Avoid Swimming Anxiety In Your Next Race

  • By
  • Published Aug 10, 2011
  • Updated Oct 24, 2012 at 4:18 PM UTC
The author practicing the outlined techniques.

A four-part prescription, based on Total Immersion techniques, to experience a safer, happier swim in your first (or next) race.

Written by: Terry Laughlin

After two competitors died from heart attacks during the swim leg of the New York City Triathlon last weekend, the statistically-odd nature of how such deaths happen was bound to grab attention. Is triathlon racing dangerous? No. Your chances of becoming a statistic are vanishingly small. But the likely reason so many fatalities occur while swimming—anxiety verging on panic—is a very common experience.

According to the American College of Cardiology, the risk of sudden death in a triathlon is about twice that of a marathon—1.5 deaths per 100,000 triathlon participants compared with 0.8 deaths per 100,000 marathon participants. Of 14 deaths that occurred in triathlons between 2006 and 2008, 13 took place during the swim. Why is it that over 90 percent of fatalities occur during a leg that accounts for only 10 percent of race?

I’ve heard countless stories, even from experienced pool swimmers, of feeling utterly overwhelmed by the confusion and congestion during the start of a triathlon. David Davies, a British swimmer who won the silver medal in the 10K open water race in Beijing, described feeling “violated by people swimming all over me.” If an Olympic medalist feels that uncomfortable—while swimming amongst people whose expertise at pack swimming rivals that of Tour de France riders in the peloton—the chances are high that a triathlete (especially a newer one) could feel utterly vulnerable in a chaotic swim start.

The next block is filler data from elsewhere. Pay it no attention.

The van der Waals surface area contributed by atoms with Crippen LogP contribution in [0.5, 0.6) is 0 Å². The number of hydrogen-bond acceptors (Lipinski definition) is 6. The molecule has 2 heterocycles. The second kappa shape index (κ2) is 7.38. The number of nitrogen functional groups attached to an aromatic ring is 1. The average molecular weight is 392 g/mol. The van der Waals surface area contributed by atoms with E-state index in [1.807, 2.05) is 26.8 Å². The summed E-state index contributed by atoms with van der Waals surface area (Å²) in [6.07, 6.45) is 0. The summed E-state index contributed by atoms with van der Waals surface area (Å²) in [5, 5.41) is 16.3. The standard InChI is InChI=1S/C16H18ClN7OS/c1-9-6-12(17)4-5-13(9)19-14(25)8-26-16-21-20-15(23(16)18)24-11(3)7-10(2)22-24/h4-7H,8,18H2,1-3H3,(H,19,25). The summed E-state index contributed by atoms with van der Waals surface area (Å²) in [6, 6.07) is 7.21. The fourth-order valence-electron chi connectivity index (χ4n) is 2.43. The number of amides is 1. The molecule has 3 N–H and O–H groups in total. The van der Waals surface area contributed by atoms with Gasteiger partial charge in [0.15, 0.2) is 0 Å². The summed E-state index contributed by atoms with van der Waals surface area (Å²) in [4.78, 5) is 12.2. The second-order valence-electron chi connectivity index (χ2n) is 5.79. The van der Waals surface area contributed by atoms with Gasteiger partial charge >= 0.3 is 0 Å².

It’s this very common scenario that I aim to address. It’s clear that many athletes have a far more urgent need to learn how to be comfortable than how to increase speed or fitness—at least in swimming.

Here is my four-part prescription to experience a safer, happier swim in your first (or next) race:

1. Learn Balance. This is the primary skill that gives you a sense of having
control over your body in the water. When you learn you can control that sinking-legs sensation, you become receptive to the idea of learning to control other things. In the Total Immersion Self-Coach Workshop DVD, Balance is the foundation for every subsequent skill. In an open-water race it banishes fear of drowning.

The author practicing the outlined techniques.

2. Practice Mindful Swimming (which you must practice to learn balance). This is the primary skill that develops the ability to exert control over what and how you think in an environment where you may not be able to control much else. When teaching open water camps I always tell our students this is the most important thing they’ll learn from us—to create what I call a “cocoon of calm” in the midst of exterior turmoil.

3. Practice (and Race) with a Tempo Trainer. When a swimmer feels vulnerable, the “fight-or-flight” response prompts a shift into high-rate survival strokes, which greatly increases respiration rate. Faster, shallower breaths can make an athlete feel light-headed, which makes an intimidating situation worse. Use the Tempo Trainer to program a controlled tempo in your nervous system prior to the race, then continue to use it during the race to control your respiration rate. Set the Tempo Trainer at 1.30 sec/stroke or slower.

4. Avoid the Rush. At the start, give the field 30 seconds after the starting signal before you begin swimming, and/or start at the perimeter of the pack. TI Coach Dave Cameron of Minneapolis says, “I always remind my triathletes to remember the pythagorean theorem. On a 200-yard swim segment, if you start 30 feet outside the most direct path to the first buoy, you’ll only swimming about 1.5 feet extra to get there.”

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FILED UNDER: Swim / Training TAGS: /

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